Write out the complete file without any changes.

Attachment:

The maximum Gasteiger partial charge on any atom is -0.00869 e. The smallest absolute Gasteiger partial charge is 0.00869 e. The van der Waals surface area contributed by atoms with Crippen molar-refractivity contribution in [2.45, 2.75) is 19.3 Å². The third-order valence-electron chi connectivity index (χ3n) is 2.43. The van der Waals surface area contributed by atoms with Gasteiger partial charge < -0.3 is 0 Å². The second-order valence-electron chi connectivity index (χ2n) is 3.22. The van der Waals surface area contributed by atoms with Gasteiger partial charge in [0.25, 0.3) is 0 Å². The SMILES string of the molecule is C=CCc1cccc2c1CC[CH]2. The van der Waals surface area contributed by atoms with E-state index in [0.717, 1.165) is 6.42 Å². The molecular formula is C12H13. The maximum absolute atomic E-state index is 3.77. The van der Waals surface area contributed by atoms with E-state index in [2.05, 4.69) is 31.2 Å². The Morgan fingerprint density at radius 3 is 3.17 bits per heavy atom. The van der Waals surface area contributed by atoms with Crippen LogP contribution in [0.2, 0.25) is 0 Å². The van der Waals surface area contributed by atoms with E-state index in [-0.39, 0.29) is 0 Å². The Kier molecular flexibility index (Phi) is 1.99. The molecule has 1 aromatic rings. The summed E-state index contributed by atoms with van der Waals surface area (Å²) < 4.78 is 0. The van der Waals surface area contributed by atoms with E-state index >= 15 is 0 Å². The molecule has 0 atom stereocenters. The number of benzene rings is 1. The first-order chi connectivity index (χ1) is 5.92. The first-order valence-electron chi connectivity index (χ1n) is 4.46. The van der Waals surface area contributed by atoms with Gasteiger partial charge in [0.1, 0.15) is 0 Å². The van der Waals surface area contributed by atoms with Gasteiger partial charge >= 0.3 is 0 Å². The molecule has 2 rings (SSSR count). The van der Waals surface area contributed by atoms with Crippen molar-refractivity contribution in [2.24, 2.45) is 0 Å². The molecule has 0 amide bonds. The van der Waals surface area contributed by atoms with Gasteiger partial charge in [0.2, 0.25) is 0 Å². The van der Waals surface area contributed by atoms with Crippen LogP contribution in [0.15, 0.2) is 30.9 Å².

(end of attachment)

The maximum Gasteiger partial charge on any atom is -0.00869 e. The smallest absolute Gasteiger partial charge is 0.00869 e. The van der Waals surface area contributed by atoms with Crippen molar-refractivity contribution in [2.45, 2.75) is 19.3 Å². The third-order valence-electron chi connectivity index (χ3n) is 2.43. The van der Waals surface area contributed by atoms with Gasteiger partial charge < -0.3 is 0 Å². The second-order valence-electron chi connectivity index (χ2n) is 3.22. The van der Waals surface area contributed by atoms with Gasteiger partial charge in [0.25, 0.3) is 0 Å². The SMILES string of the molecule is C=CCc1cccc2c1CC[CH]2. The van der Waals surface area contributed by atoms with E-state index in [0.717, 1.165) is 6.42 Å². The molecular formula is C12H13. The maximum absolute atomic E-state index is 3.77. The van der Waals surface area contributed by atoms with E-state index in [2.05, 4.69) is 31.2 Å². The Morgan fingerprint density at radius 3 is 3.17 bits per heavy atom. The van der Waals surface area contributed by atoms with Crippen LogP contribution in [0.2, 0.25) is 0 Å². The van der Waals surface area contributed by atoms with E-state index in [-0.39, 0.29) is 0 Å². The Kier molecular flexibility index (Phi) is 1.99. The molecule has 1 aromatic rings. The summed E-state index contributed by atoms with van der Waals surface area (Å²) < 4.78 is 0. The van der Waals surface area contributed by atoms with E-state index >= 15 is 0 Å². The molecule has 0 atom stereocenters. The number of benzene rings is 1. The first-order chi connectivity index (χ1) is 5.92. The first-order valence-electron chi connectivity index (χ1n) is 4.46. The van der Waals surface area contributed by atoms with Gasteiger partial charge in [0.1, 0.15) is 0 Å². The van der Waals surface area contributed by atoms with Gasteiger partial charge >= 0.3 is 0 Å². The molecule has 2 rings (SSSR count). The van der Waals surface area contributed by atoms with Crippen molar-refractivity contribution in [2.24, 2.45) is 0 Å². The molecule has 0 amide bonds. The van der Waals surface area contributed by atoms with Gasteiger partial charge in [0.2, 0.25) is 0 Å². The van der Waals surface area contributed by atoms with Crippen LogP contribution in [0.15, 0.2) is 30.9 Å².